cane-manA terrific former boss of mine at United Technologies, a brilliant mechanical engineer and lifelong auto enthusiast, recently wrote from Florida as we were discussing life and our medical status. He wryly noted that “for people, the warranty runs out after age 65 or so.”

The trouble is, I’m not quite 65, yet find myself increasingly hobbled by arthritis and all the aches and pains that go with it. So maybe I need to dust off that warranty and see if anything can be done. Where’s that customer service number for Bob’s Everyday Car and Body Parts?

The first step was having cortisone injections in my spine. These have been highly effective in relieving back pain. Another step involved getting a handicapped parking tag (for only a dollar, such a deal); this has also been helpful as it minimizes the steps required to complete errands and often gets you closer to a ramp. But more recently, with the pain in my feet mounting, I had to take an ever-closer look in the mirror and ask myself if it wasn’t time to take a bigger step and actually declare myself handicapped. Yes, the parking tag acknowledges that status, but it’s a passive declaration. You drive with the tag hanging from the rear view mirror, park, then limp into a store and do your business. There’s no sign hanging from your neck or decal on your forehead pronouncing a disability. It’s like being a stealth cripple, almost like it doesn’t really count.

The bigger step was to start using the electric carts that are conveniently provided to shoppers at large grocery and department stores such as Publix and Costco. Frankly, although we’ve all seen our fellow shoppers using them, I had barely paid any attention and didn’t even notice where they were kept (alas, Sherlock Holmes or Lucas Davenport I’m not). Now that I’ve been using these wonderful carts, my question is, what in the world took me so long!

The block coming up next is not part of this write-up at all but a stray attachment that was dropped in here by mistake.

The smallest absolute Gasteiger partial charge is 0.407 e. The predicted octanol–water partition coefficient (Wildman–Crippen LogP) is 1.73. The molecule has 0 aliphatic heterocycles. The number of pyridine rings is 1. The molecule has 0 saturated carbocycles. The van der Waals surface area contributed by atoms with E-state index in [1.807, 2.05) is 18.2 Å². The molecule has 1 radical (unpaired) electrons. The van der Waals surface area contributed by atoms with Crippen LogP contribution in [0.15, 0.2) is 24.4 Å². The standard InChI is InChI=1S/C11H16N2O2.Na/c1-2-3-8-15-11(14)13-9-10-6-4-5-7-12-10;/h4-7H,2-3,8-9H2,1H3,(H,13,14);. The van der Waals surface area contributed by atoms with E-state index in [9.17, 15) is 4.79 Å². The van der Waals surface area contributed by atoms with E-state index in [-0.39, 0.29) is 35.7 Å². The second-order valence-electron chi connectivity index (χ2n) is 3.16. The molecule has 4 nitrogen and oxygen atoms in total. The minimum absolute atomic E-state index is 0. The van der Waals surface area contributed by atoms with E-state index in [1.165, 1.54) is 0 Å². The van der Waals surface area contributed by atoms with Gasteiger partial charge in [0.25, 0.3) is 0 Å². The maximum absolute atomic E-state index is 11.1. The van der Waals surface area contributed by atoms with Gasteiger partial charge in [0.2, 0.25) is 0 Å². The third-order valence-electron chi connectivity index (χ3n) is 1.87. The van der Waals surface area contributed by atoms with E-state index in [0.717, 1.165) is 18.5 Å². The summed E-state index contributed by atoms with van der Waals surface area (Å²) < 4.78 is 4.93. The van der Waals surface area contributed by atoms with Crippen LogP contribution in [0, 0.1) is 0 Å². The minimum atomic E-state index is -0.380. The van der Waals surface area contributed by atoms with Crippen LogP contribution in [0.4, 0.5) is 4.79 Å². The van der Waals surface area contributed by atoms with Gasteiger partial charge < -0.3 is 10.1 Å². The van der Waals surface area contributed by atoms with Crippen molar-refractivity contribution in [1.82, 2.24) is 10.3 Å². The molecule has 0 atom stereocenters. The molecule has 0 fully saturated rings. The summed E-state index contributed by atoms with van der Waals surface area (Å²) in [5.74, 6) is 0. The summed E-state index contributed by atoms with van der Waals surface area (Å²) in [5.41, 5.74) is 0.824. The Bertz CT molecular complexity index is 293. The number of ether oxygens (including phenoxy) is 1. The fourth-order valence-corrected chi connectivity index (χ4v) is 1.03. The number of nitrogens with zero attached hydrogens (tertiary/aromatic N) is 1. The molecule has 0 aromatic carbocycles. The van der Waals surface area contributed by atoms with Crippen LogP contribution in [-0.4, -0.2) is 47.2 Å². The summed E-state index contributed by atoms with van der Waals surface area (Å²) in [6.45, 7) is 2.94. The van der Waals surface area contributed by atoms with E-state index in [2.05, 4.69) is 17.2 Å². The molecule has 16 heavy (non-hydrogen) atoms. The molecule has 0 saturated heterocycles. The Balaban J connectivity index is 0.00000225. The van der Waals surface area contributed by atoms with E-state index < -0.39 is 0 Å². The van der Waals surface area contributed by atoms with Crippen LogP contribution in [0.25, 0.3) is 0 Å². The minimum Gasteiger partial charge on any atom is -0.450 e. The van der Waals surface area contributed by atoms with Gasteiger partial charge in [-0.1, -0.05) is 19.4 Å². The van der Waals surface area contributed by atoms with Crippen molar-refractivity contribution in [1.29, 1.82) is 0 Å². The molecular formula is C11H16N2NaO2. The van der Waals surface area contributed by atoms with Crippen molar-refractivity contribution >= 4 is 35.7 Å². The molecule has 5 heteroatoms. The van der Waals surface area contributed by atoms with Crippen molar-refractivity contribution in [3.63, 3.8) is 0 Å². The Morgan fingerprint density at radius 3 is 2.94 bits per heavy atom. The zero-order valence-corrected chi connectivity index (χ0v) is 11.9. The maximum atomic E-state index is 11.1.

Wonderful really is the word, along with super convenient and—dare I say it?–cool beans. Oh yes, and low emissions. I just had to tell the Publix store managers how much I appreciated them having the electric carts available. They were happy to receive the feedback, which almost seemed to take them by surprise. Apparently my road test experiences in learning to drive these things hadn’t yet come to their attention.

Let’s start with specifics. Publix offers a fleet of popular vehicles made by Amigo Mobility International, Inc. located in Bridgeport, Michigan. (My only serious auto accident happened in Bridgeport, Connecticut—was this a warning light? One wonders, and of course handicaps the prediction.) Amigo proudly notes that “With more than 40 years of expertise, all Amigo Shoppers continue to be manufactured in the USA. Amigo carts are 100% recyclable while providing fewer moving parts and increased safety features.” (Boy, that’s what I need, fewer moving parts and maybe a can of WD-40.) You sit down in it, flick on the power, and pull the lever on the right to go forward, perhaps as fast as a mile or so an hour (watch out, sister!). For reverse, you simply pull the lever to the left and activate the beeping signal. Learning to drive these little buggies is fast and easy. Just don’t count minor crashes.